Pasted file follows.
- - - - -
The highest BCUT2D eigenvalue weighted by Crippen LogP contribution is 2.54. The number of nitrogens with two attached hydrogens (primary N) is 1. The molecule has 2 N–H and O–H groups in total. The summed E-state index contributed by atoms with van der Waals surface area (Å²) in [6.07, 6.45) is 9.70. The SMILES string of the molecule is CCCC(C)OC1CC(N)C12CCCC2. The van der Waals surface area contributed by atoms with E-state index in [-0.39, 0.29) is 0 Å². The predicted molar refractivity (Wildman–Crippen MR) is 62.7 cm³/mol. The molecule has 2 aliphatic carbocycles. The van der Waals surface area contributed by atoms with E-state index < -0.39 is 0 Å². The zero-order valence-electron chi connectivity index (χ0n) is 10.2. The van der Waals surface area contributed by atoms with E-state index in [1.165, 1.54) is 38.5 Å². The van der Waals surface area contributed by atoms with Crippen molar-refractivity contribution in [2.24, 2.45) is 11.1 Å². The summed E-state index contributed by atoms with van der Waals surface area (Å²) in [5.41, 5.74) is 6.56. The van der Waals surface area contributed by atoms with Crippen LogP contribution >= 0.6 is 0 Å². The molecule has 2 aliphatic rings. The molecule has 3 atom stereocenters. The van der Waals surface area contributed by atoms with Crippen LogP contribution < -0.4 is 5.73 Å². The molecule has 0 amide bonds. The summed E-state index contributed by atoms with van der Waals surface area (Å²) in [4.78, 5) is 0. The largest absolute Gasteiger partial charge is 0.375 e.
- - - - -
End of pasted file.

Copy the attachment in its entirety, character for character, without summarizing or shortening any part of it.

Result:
The highest BCUT2D eigenvalue weighted by Crippen LogP contribution is 2.54. The number of nitrogens with two attached hydrogens (primary N) is 1. The molecule has 2 N–H and O–H groups in total. The summed E-state index contributed by atoms with van der Waals surface area (Å²) in [6.07, 6.45) is 9.70. The SMILES string of the molecule is CCCC(C)OC1CC(N)C12CCCC2. The van der Waals surface area contributed by atoms with E-state index in [-0.39, 0.29) is 0 Å². The predicted molar refractivity (Wildman–Crippen MR) is 62.7 cm³/mol. The molecule has 2 aliphatic carbocycles. The van der Waals surface area contributed by atoms with E-state index < -0.39 is 0 Å². The zero-order valence-electron chi connectivity index (χ0n) is 10.2. The van der Waals surface area contributed by atoms with E-state index in [1.165, 1.54) is 38.5 Å². The van der Waals surface area contributed by atoms with Crippen molar-refractivity contribution in [2.24, 2.45) is 11.1 Å². The summed E-state index contributed by atoms with van der Waals surface area (Å²) in [5.41, 5.74) is 6.56. The van der Waals surface area contributed by atoms with Crippen LogP contribution >= 0.6 is 0 Å². The molecule has 2 aliphatic rings. The molecule has 3 atom stereocenters. The van der Waals surface area contributed by atoms with Crippen LogP contribution < -0.4 is 5.73 Å². The molecule has 0 amide bonds. The summed E-state index contributed by atoms with van der Waals surface area (Å²) in [4.78, 5) is 0. The largest absolute Gasteiger partial charge is 0.375 e.